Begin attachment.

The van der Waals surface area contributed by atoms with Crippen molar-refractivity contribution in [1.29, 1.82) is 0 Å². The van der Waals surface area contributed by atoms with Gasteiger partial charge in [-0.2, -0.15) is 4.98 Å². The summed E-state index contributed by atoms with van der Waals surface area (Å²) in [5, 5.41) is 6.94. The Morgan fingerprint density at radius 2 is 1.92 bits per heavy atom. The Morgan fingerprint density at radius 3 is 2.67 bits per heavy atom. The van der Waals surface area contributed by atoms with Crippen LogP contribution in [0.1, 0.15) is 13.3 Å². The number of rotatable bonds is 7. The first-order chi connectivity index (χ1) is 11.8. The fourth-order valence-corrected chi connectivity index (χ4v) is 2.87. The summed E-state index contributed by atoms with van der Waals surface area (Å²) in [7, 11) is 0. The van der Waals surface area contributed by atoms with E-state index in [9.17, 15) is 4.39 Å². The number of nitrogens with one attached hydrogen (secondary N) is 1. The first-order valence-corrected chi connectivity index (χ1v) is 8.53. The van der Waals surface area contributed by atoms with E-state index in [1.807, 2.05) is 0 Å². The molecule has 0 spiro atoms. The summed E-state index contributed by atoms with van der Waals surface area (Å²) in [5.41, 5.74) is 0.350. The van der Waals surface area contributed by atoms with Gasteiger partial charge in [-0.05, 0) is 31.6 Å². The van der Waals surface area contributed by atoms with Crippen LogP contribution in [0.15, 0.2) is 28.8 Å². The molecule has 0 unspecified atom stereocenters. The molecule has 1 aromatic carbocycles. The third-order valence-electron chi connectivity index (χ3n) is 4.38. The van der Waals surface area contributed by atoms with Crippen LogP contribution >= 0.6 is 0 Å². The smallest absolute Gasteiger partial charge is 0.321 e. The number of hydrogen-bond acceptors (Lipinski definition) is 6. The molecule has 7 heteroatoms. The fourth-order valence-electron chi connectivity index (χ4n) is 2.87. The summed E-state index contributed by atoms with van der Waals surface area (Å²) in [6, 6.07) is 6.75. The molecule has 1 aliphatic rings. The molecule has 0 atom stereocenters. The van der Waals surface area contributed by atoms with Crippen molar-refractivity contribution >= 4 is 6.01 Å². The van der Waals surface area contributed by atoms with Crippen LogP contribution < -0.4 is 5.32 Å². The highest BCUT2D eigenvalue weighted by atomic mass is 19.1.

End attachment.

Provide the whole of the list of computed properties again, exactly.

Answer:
The van der Waals surface area contributed by atoms with Crippen molar-refractivity contribution in [1.29, 1.82) is 0 Å². The van der Waals surface area contributed by atoms with Gasteiger partial charge in [-0.2, -0.15) is 4.98 Å². The summed E-state index contributed by atoms with van der Waals surface area (Å²) in [5, 5.41) is 6.94. The Morgan fingerprint density at radius 2 is 1.92 bits per heavy atom. The Morgan fingerprint density at radius 3 is 2.67 bits per heavy atom. The van der Waals surface area contributed by atoms with Crippen LogP contribution in [0.1, 0.15) is 13.3 Å². The number of rotatable bonds is 7. The first-order chi connectivity index (χ1) is 11.8. The fourth-order valence-corrected chi connectivity index (χ4v) is 2.87. The summed E-state index contributed by atoms with van der Waals surface area (Å²) in [7, 11) is 0. The van der Waals surface area contributed by atoms with E-state index in [9.17, 15) is 4.39 Å². The number of nitrogens with one attached hydrogen (secondary N) is 1. The first-order valence-corrected chi connectivity index (χ1v) is 8.53. The van der Waals surface area contributed by atoms with E-state index in [1.807, 2.05) is 0 Å². The molecule has 0 spiro atoms. The summed E-state index contributed by atoms with van der Waals surface area (Å²) in [5.41, 5.74) is 0.350. The van der Waals surface area contributed by atoms with Gasteiger partial charge in [-0.05, 0) is 31.6 Å². The van der Waals surface area contributed by atoms with Crippen LogP contribution in [0.15, 0.2) is 28.8 Å². The molecule has 0 unspecified atom stereocenters. The molecule has 1 aromatic carbocycles. The third-order valence-electron chi connectivity index (χ3n) is 4.38. The van der Waals surface area contributed by atoms with Crippen LogP contribution >= 0.6 is 0 Å². The smallest absolute Gasteiger partial charge is 0.321 e. The number of hydrogen-bond acceptors (Lipinski definition) is 6. The molecule has 7 heteroatoms. The fourth-order valence-electron chi connectivity index (χ4n) is 2.87. The summed E-state index contributed by atoms with van der Waals surface area (Å²) in [6, 6.07) is 6.75. The molecule has 1 aliphatic rings. The molecule has 0 atom stereocenters. The van der Waals surface area contributed by atoms with Crippen molar-refractivity contribution >= 4 is 6.01 Å². The van der Waals surface area contributed by atoms with Crippen LogP contribution < -0.4 is 5.32 Å². The highest BCUT2D eigenvalue weighted by atomic mass is 19.1.